Use of machine learning to optimise turbulent combustion modelling

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Turbulence Engine crop

The 21st century is witnessing significant global challenges, including those related to our environment. Global warming is now a major concern, requiring immediate action by policymakers, industry as well as individuals. In this context, the energy sector needs special attention.

Combustion has been an important form of energy and is expected to remain so for many years to come. Achieving cleaner combustion in energy systems such as gas turbines and reciprocating engines is therefore a top priority. We need to develop new concepts to increase efficiency and thus reduce fuel consumption. We also need to use alternative fuels such as hydrogen, which have very different properties compared with conventional fuels such as natural gas.

This requires more accurate predictive tools that can inform the design process and avoid the trial-and-error cost. Machine learning is one of the tools that can be very beneficial in this regard. This tool can help us develop data-driven models, which are applicable to a wide range of conditions in real-life applications.

In this project, a novel machine learning approach will be applied to translate the physics contained in data into tangible turbulence models with improved accuracy. In particular, this will be done by fusing the machine learning process with an a-posteriori evaluation of the novel models into a single, integrated framework. This will ensure that the models are useable, robust, and can be implemented easily.

Project goals

  • Development of novel combustion models using machine learning
  • Application of new models to study viability and performance of new clean fuels

Supervision team

The University of Melbourne: Professor Richard Sandberg and Associate Professor Mohsen Talei.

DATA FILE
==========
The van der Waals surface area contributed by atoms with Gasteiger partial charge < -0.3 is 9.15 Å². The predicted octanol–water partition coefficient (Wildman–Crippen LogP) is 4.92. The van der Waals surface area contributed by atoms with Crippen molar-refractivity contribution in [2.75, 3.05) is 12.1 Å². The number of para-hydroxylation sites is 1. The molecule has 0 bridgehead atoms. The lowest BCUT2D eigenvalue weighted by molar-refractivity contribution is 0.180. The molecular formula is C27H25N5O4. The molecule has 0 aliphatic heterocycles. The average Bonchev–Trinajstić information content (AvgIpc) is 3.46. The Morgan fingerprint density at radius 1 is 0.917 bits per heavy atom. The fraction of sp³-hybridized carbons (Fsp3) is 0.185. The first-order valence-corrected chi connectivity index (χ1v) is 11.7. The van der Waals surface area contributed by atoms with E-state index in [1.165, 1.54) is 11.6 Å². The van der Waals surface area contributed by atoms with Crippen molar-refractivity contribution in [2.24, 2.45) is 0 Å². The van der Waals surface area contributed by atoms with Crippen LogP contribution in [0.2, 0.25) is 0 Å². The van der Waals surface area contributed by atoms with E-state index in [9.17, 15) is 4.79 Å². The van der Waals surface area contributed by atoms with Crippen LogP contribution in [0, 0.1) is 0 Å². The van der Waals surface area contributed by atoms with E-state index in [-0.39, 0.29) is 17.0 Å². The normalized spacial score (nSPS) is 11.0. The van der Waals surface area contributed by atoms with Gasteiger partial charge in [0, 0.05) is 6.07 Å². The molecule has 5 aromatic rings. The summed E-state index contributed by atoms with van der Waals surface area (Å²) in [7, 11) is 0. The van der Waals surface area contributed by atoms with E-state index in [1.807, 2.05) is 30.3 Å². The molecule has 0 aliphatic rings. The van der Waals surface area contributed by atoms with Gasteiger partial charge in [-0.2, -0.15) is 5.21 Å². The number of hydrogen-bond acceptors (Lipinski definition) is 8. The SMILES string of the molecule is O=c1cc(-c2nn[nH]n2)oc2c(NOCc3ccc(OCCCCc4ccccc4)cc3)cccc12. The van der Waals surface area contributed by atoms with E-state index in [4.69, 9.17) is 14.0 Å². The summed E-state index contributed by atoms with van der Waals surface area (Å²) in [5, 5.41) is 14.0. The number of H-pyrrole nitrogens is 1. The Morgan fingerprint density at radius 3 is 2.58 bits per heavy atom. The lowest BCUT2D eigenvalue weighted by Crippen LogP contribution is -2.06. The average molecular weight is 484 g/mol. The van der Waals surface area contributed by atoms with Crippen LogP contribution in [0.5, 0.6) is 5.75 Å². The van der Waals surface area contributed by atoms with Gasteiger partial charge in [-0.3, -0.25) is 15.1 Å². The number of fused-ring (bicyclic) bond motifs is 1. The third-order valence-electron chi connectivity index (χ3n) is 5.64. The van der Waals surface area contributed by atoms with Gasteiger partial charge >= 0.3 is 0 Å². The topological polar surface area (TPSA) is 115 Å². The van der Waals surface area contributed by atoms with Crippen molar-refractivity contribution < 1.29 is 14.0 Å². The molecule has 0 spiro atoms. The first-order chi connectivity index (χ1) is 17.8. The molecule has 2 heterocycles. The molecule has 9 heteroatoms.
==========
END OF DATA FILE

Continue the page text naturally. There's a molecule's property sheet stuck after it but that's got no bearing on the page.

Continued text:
RWTH Aachen:Dr Temistocle Grenga, and Professor Heinz Pitsch.

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Who we are looking for

The successful candidate must have:

  • Demonstrated research experience in the field of Aeronautics and Astronautics, and Mechanical Engineering
  • Demonstrated ability to work independently and as part of the team
  • Demonstrated time and project management skills
  • Demonstrated ability to write research reports or other publications to a publishable standard (even if not published to date)

Further details

The project and students will benefit greatly from the complementary expertise and experiences of Professors Sandberg and Pitsch, and will develop broad understanding of fluid dynamics, combustion, simulation, ML and modelling techniques.

Professor Richard Sandberg’s group are specialists in high-fidelity simulation of turbulent flows and their application to aerospace systems to gain physical understanding of flow and noise. He is also an expert in the development of lower-fidelity models based on machine-learning techniques that can be employed in an industrial context.

Professor Pitsch and his group have been researching current challenges in the energy transition by enhancing sustainable energy technologies, such as renewable fuels, innovative carbon-free fuel blends, efficient energy conversion, control of pollutant emission. The institute focuses its research on the fields of turbulent combustion and its various applications, such as engines, gas turbines and furnaces. The research includes chemical kinetics, turbulence theory, multiphase flows and electrochemistry.

Professors Sandberg and Pitsch share common research interests yet are using complementary approaches and tools.

The Melbourne PhD candidate will be enrolled in the PhD program at the School of Mechanical Engineering the University of Melbourne, and the RWTH Aachen PhD candidate will be enrolled in the PhD program at the Institute of Technical Combustion.

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